The term chemise can refer to the classic smock or shift, or else can refer to certain modern types of women's undergarments and dresses. In the classical usage it is a simple garment worn next to the skin to protect clothing from sweat and body oils, the precursor to the modern shirts commonly worn in Western nations.
A petticoat or underskirt (picture at left) is an article of clothing for women; specifically an undergarment to be worn under a skirt, dress or sari. The petticoat is a separate garment hanging from the waist (unlike the chemise at the right).
In historical contexts (sixteenth to mid-nineteenth centuries), petticoat refers to any separate skirt worn with a gown, bedgown, bodice or jacket; these petticoats are not strictly speaking underwear as they were made to be seen.
In both historical and modern contexts, petticoat refers to skirt-like undergarments worn for warmth or to give the skirt or dress the desired fashionable shape. In this context a petticoat may be called a waist slip or underskirt (UK) or half slip (US), with petticoat restricted to extremely full garments. Petticoat can also refer to a full-length slip in the UK, although this usage is somewhat old-fashioned.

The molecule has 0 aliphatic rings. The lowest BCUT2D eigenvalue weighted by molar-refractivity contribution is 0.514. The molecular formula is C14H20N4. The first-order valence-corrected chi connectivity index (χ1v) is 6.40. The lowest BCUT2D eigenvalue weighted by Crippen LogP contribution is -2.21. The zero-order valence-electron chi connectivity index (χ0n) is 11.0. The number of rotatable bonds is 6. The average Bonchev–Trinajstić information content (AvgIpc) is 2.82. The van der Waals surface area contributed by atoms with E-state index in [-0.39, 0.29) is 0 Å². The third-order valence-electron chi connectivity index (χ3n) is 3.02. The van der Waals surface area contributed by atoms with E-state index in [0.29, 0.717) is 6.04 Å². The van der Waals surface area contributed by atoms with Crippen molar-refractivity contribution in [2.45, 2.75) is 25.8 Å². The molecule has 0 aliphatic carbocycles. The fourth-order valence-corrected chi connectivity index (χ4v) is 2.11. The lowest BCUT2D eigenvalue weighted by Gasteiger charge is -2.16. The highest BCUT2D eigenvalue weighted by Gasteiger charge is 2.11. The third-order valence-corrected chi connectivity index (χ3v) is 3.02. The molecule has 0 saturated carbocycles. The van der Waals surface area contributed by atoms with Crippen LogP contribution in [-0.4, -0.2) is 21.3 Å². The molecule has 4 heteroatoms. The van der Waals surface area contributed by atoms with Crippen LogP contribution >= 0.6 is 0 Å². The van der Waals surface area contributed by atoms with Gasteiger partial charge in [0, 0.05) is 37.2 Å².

Chemise is a French term (which today simply means shirt). This is a cognate of the Italian word camicia, and the Spanish / Portuguese word camisa (subsequently borrowed by Hindi / Urdu), all deriving ultimately from the Latin camisia. The English called the same shirt a smock and the Irish called it a léine (pronounced /ˈleɪnjə/).
The history of the chemise
The chemise seems to have been developed from the Roman tunica and first became popular in the European Middle Ages. Women wore shifts or chemises underneath their gowns or robes; men wore chemises with their trousers or braies, and covered the chemises with garments such as doublets, robes, etc. In those times, it was usually the only piece of clothing that was washed regularly.
Men's chemises may be said to survive as the common T-shirt, which still serves as an undergarment. The chemise also morphed into the smock-frock, a garment worn by English laborers until the early 20th century. Its loose cut and wide sleeves were well adapted to heavy labor. The name smock is nowadays still used for military combat jackets in the UK, whereas in the Belgian army the term has been corrupted to smoke-vest.
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